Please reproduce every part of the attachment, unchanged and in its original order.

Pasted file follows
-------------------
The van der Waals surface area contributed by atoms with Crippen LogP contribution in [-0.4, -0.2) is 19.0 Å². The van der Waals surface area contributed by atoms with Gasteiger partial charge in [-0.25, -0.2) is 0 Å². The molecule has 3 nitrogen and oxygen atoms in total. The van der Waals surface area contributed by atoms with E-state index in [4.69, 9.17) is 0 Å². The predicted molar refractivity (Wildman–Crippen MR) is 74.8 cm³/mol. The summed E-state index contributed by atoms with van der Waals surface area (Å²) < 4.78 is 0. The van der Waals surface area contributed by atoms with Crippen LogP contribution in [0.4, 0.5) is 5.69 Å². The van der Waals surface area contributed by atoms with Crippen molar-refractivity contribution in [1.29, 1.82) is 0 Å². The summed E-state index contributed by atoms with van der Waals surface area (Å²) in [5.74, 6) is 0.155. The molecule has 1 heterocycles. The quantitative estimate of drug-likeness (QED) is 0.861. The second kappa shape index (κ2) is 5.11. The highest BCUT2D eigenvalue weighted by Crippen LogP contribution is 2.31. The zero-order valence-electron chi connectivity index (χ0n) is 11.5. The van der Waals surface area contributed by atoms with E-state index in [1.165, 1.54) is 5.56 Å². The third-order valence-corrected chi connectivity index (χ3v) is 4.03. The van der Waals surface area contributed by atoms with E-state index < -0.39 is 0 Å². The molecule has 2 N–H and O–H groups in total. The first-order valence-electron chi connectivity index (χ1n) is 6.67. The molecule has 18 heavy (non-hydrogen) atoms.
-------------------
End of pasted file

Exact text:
The van der Waals surface area contributed by atoms with Crippen LogP contribution in [-0.4, -0.2) is 19.0 Å². The van der Waals surface area contributed by atoms with Gasteiger partial charge in [-0.25, -0.2) is 0 Å². The molecule has 3 nitrogen and oxygen atoms in total. The van der Waals surface area contributed by atoms with E-state index in [4.69, 9.17) is 0 Å². The predicted molar refractivity (Wildman–Crippen MR) is 74.8 cm³/mol. The summed E-state index contributed by atoms with van der Waals surface area (Å²) < 4.78 is 0. The van der Waals surface area contributed by atoms with Crippen LogP contribution in [0.4, 0.5) is 5.69 Å². The van der Waals surface area contributed by atoms with Crippen molar-refractivity contribution in [1.29, 1.82) is 0 Å². The summed E-state index contributed by atoms with van der Waals surface area (Å²) in [5.74, 6) is 0.155. The molecule has 1 heterocycles. The quantitative estimate of drug-likeness (QED) is 0.861. The second kappa shape index (κ2) is 5.11. The highest BCUT2D eigenvalue weighted by Crippen LogP contribution is 2.31. The zero-order valence-electron chi connectivity index (χ0n) is 11.5. The van der Waals surface area contributed by atoms with E-state index in [1.165, 1.54) is 5.56 Å². The third-order valence-corrected chi connectivity index (χ3v) is 4.03. The van der Waals surface area contributed by atoms with E-state index < -0.39 is 0 Å². The molecule has 2 N–H and O–H groups in total. The first-order valence-electron chi connectivity index (χ1n) is 6.67. The molecule has 18 heavy (non-hydrogen) atoms.